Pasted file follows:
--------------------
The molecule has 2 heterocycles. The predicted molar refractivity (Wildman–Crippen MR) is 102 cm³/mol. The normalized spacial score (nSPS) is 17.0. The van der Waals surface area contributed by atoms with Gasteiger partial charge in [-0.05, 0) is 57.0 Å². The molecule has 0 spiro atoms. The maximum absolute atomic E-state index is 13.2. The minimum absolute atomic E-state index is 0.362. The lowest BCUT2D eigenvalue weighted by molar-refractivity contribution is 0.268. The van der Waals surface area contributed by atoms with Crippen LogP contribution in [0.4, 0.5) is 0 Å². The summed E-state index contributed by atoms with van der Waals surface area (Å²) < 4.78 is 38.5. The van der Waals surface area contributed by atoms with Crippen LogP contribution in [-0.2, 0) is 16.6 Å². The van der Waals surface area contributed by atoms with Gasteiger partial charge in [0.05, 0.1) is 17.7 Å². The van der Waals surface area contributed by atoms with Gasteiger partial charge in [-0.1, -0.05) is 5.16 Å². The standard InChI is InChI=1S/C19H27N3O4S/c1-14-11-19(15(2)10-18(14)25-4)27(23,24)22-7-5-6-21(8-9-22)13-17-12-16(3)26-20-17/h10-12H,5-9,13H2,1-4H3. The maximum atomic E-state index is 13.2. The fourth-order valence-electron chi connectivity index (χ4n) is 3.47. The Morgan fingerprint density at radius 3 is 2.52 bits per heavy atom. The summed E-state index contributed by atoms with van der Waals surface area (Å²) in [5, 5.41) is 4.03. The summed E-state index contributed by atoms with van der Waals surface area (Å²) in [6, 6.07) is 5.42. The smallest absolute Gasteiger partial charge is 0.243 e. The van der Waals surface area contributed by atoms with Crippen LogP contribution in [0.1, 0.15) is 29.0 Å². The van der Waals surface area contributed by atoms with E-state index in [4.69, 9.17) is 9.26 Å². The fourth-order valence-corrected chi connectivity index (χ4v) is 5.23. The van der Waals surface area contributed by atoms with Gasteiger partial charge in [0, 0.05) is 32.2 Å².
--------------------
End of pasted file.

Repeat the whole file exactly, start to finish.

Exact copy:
The molecule has 2 heterocycles. The predicted molar refractivity (Wildman–Crippen MR) is 102 cm³/mol. The normalized spacial score (nSPS) is 17.0. The van der Waals surface area contributed by atoms with Gasteiger partial charge in [-0.05, 0) is 57.0 Å². The molecule has 0 spiro atoms. The maximum absolute atomic E-state index is 13.2. The minimum absolute atomic E-state index is 0.362. The lowest BCUT2D eigenvalue weighted by molar-refractivity contribution is 0.268. The van der Waals surface area contributed by atoms with Crippen LogP contribution in [0.4, 0.5) is 0 Å². The summed E-state index contributed by atoms with van der Waals surface area (Å²) < 4.78 is 38.5. The van der Waals surface area contributed by atoms with Crippen LogP contribution in [-0.2, 0) is 16.6 Å². The van der Waals surface area contributed by atoms with Gasteiger partial charge in [0.05, 0.1) is 17.7 Å². The van der Waals surface area contributed by atoms with Gasteiger partial charge in [-0.1, -0.05) is 5.16 Å². The standard InChI is InChI=1S/C19H27N3O4S/c1-14-11-19(15(2)10-18(14)25-4)27(23,24)22-7-5-6-21(8-9-22)13-17-12-16(3)26-20-17/h10-12H,5-9,13H2,1-4H3. The maximum atomic E-state index is 13.2. The fourth-order valence-electron chi connectivity index (χ4n) is 3.47. The Morgan fingerprint density at radius 3 is 2.52 bits per heavy atom. The summed E-state index contributed by atoms with van der Waals surface area (Å²) in [5, 5.41) is 4.03. The summed E-state index contributed by atoms with van der Waals surface area (Å²) in [6, 6.07) is 5.42. The smallest absolute Gasteiger partial charge is 0.243 e. The van der Waals surface area contributed by atoms with Crippen LogP contribution in [0.1, 0.15) is 29.0 Å². The van der Waals surface area contributed by atoms with E-state index in [4.69, 9.17) is 9.26 Å². The fourth-order valence-corrected chi connectivity index (χ4v) is 5.23. The van der Waals surface area contributed by atoms with Gasteiger partial charge in [0, 0.05) is 32.2 Å².